Integrating Images with EHR at Cleveland Clinic: Lessons Learned

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Three years ago, Cleveland Clinic integrated radiology images into its Epic enterprise electronic health records system.

During the past 18 months the organization has integrated many other types of images into the EHR as well, using the Imaging Clinical Information System platform and vendor-neutral archive of Agfa Healthcare.

But the task is not done and no one can say when it will be, says Cheryl Petersilge, M.D., chair of radiology at Hillcrest Hospital in Ohio and medical director of the imaging integration initiative at Cleveland Clinic. More images from more places across the 10-hospital delivery system keep popping up. “Every time we turn around, there’s a new place asking us to integrate their images.”

Images and reports currently in the archive that physicians query via the EHR come from radiology, ophthalmology, endoscopy, wound care and many different types of ultrasound systems. “Who knew how many images ophthalmologists create?” Petersilge asks. “They’re among our biggest customers and I would never have guessed that.”

What is not in the integrated imaging/EHR system yet are cardiology images. Cleveland Clinic has a large cardiology system across the enterprise with its own separate image management system and migrating that data is a large project to come, with no real timetable yet established.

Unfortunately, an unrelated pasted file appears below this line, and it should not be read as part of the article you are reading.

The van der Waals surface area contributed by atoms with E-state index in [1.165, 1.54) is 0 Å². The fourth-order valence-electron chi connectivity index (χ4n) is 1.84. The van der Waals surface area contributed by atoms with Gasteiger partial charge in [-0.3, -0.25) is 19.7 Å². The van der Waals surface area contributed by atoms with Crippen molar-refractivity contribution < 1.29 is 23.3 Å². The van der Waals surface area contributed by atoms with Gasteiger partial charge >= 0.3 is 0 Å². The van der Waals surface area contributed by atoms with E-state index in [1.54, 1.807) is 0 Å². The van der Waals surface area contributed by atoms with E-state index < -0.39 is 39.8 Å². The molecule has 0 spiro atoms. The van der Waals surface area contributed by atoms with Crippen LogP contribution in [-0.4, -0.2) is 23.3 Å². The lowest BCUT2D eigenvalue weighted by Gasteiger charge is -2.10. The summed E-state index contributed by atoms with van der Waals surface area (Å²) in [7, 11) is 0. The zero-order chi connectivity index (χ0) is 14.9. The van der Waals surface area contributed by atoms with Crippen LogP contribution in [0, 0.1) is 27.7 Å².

The integration initiative started with radiology and an early lesson was the need for having an indexing strategy so the archive wouldn’t simply house a bunch of unsearchable studies, Petersilge recalls. An organization needs a “naming strategy” with standardized ways of naming specific types of studies across the enterprise. Building that strategy and the workflow processes to support the moving of information between the EHR and the imaging system platform put the project on hold for several months.

Today, the mature service is in high demand among physicians, Petersilge says. They understand the benefit of having all the clinical and imaging information available via one conduit at the point of care, with no bouncing between computers. “To me, that’s really what EHRs are supposed to be,” she adds.

Having images immediately available has brought a benefit that wasn’t anticipated, Petersilge notes. Image data is absorbed faster by the brain than text, and more easily retrieved from the brain, which improves the quality of clinical decisions and overall care, she believes.

Other lessons from the project include:

* When embarking on the journey, CMIOs, CIOs and physicians have to think about images beyond radiology and cardiology, and understand that the project will balloon considerably.

* A governance mechanism is necessary to standardize indexing/naming strategies, and a robust physician advisory group must have influence. “Only your consumer can tell you what’s really important to them,” Petersilge says.

* The project isn’t just about integrating the image management system, archive and EHR; it’s also about the workflow for all constituencies.

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